My doctor talked about the mind-body connection, which was part of why I loved her so much. Over the past few years, I began recognizing the instant fatigue I feel after a rush of anger. I’ve learned ways to calm myself down before I’m in a screaming frenzy—it works most of the time. I’ve changed my lifestyle drastically so that I don’t experience so many triggers that make me feel overwhelmed.
Yet I still assumed that since I used to be good at handling so much, my biggest issue was burnout. When the doctor described generalized anxiety disorder, light bulbs of recognition—and acceptance—finally went off. Maybe it was time to acknowledge that my emotional reactions may be more extreme than what most people feel.
For example, maybe typical 7th graders who go to Disney World on a family vacation throw on the Mickey Mouse ears and the thought that their house could burn down and the fire will kill their dog never enters their minds. Maybe most 16-year-olds don’t get chest pains while flipping burgers.
Maybe most college students whose boyfriends aren’t home at 3 a.m. assume he’s a lying, cheating asshole instead of worrying so much that he’s been in a car crash that they call the police to make sure an accident hasn’t happened. Or at least this scenario doesn’t happen more than once.
Maybe most college-educated women living in a dual-income household don’t freak out while paying off debt and get plagued with worry that they will soon be homeless and living in a box.
After my doctor’s appointment, I sent my husband an instant message at work to debrief him. The shingles problem made sense to him and he was happy to hear there was a solution. I expected the anxiety disorder topic to be met with a “yeah, right.” Instead, his response was “yeah, maybe.”
I was surprised but I shouldn’t have been. This is a man who has spent 17 years talking me off emotional cliffs. He’s well aware that I’m an irrational lunatic. To his credit, he’s never said so outright. In his calm and rational way (which so often enraged me), he has simply walked me through my panic. He’s been my unpaid therapist, and his rock solidness is likely the primary reason I’ve never plunged off the deep end.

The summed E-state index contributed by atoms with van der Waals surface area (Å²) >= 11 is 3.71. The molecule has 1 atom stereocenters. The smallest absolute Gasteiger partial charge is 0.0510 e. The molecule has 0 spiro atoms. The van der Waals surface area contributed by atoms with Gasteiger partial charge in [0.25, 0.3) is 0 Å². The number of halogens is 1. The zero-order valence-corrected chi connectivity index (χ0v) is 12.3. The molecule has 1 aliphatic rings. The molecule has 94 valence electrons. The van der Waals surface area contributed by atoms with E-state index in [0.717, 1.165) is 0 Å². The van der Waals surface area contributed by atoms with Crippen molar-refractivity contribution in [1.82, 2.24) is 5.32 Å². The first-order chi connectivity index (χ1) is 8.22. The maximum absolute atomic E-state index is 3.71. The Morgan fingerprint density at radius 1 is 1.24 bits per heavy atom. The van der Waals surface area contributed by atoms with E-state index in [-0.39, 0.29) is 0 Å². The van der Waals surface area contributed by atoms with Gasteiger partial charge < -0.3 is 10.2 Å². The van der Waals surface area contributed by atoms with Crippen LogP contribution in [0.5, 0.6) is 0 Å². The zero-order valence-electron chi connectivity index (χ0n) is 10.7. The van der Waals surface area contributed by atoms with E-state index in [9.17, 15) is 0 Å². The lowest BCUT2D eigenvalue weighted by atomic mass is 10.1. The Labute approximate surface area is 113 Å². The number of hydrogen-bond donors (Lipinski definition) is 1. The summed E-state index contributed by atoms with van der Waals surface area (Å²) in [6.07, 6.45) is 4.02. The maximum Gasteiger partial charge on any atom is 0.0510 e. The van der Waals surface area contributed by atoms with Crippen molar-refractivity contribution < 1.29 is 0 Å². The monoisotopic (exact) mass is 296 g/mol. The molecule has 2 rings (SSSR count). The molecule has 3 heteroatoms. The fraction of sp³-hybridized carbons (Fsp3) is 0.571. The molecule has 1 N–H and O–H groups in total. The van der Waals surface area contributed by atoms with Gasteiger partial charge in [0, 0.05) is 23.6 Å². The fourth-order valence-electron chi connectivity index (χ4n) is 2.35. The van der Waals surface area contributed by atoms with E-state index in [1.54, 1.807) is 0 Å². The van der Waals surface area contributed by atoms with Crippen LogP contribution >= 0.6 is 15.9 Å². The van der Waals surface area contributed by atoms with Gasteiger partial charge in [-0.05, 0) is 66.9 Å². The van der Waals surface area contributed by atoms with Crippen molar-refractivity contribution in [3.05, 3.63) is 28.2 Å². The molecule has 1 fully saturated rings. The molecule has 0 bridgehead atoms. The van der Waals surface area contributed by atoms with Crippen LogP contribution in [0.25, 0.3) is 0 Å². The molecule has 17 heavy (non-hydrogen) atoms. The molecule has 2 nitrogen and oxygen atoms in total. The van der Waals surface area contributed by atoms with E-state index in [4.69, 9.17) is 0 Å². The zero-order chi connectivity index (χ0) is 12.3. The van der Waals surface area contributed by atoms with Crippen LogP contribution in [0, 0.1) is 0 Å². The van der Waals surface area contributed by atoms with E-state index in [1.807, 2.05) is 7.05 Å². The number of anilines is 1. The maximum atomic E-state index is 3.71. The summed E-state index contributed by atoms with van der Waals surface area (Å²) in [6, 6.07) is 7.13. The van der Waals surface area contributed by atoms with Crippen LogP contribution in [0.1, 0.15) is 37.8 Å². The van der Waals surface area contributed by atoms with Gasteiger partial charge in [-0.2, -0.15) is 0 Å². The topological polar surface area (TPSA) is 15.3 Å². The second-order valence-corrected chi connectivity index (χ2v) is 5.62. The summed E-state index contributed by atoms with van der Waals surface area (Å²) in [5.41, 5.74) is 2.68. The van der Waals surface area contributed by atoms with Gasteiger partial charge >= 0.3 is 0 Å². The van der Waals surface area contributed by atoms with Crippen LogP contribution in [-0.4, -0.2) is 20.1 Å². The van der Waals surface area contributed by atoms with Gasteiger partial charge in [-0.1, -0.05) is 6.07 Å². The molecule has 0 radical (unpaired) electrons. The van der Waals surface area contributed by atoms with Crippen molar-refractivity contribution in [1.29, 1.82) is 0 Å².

And now it seems, I may need an actual therapist or at least some tools added to my coping-mechanism box.
It’s possible my lab tests will indicate I really do have too much or too little of something essential. Or maybe once again, I will learn that my physical ailments are all in my head.
That feels like its own kind of deficiency, one that seems more difficult to fix and far more abstract, which is of course why I’ve rejected the possibility for so long. But there’s no denying that I’m probably not awake at 4 a.m. writing this blog post because I’m low on vitamin B.
Does the physical decline I’ve felt for the past few years stem from burnout or something deeper that’s been with me much longer, like an anxiety disorder? I don’t know yet, but I know that deep down it doesn't really matter because either way, I'm still me and I need to listen to my body.
Before this point in my life, I would have left that doctor’s office pissed off because a doctor was trying to label me and probably wanting to jack me up with drugs instead of taking the time to diagnose the mystery illness that was surely going to kill me by the time I was 45.
Now, I feel ready to accept that maybe I’ve finally been diagnosed with my mystery illness and that it doesn’t mean I’m a crazy psycho. It doesn’t mean that I am somehow deficient, that I’m not good enough because my head may need a bit of help. If our minds are part of our bodies, then is this health issue really any different than a broken leg that needs the support of a cast?
It’s finally crystal clear to me that what happens in my head plays out in my body in toxic ways. Maybe giving this thing a “label” is an excuse. Maybe it’s the excuse I need to finally give myself permission to take care of myself.
Many people instinctively know when to take a break and recharge. I hope you are one of them. In the past, I looked at these people in both awe and with the tiniest bit of judgment that they weren’t pushing hard enough. Now I will view them as role models for happiness and health.
I’ve spent a lifetime of glossing over my anxious ways. Now I’m finally ready to face them, and I feel surprisingly calm.
And thanks to sharing my rampage with all of you, the headache that left me unable to fall back to sleep at 4 a.m. is gone. Let’s call this therapy session number one. Please don’t bill me though—that blood work is going to cost a fortune.